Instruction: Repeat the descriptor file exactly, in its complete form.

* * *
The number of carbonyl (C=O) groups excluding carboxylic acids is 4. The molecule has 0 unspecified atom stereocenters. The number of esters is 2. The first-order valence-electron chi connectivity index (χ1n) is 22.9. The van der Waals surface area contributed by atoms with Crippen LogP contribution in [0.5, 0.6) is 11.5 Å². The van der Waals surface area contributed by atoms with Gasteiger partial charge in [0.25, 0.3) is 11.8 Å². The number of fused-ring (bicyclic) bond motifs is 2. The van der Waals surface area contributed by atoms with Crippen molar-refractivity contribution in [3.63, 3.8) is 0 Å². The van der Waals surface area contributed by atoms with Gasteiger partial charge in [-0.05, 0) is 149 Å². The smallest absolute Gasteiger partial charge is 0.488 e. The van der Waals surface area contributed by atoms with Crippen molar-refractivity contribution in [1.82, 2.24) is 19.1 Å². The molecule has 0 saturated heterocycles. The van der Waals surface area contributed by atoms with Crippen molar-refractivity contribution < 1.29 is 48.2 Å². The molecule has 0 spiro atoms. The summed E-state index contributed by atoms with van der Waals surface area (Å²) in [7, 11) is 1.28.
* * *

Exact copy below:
The number of carbonyl (C=O) groups excluding carboxylic acids is 4. The molecule has 0 unspecified atom stereocenters. The number of esters is 2. The first-order valence-electron chi connectivity index (χ1n) is 22.9. The van der Waals surface area contributed by atoms with Crippen LogP contribution in [0.5, 0.6) is 11.5 Å². The van der Waals surface area contributed by atoms with Gasteiger partial charge in [0.25, 0.3) is 11.8 Å². The number of fused-ring (bicyclic) bond motifs is 2. The van der Waals surface area contributed by atoms with Crippen molar-refractivity contribution in [3.63, 3.8) is 0 Å². The van der Waals surface area contributed by atoms with Gasteiger partial charge in [-0.05, 0) is 149 Å². The smallest absolute Gasteiger partial charge is 0.488 e. The van der Waals surface area contributed by atoms with Crippen molar-refractivity contribution in [1.82, 2.24) is 19.1 Å². The molecule has 0 saturated heterocycles. The van der Waals surface area contributed by atoms with Crippen molar-refractivity contribution < 1.29 is 48.2 Å². The molecule has 0 spiro atoms. The summed E-state index contributed by atoms with van der Waals surface area (Å²) in [7, 11) is 1.28.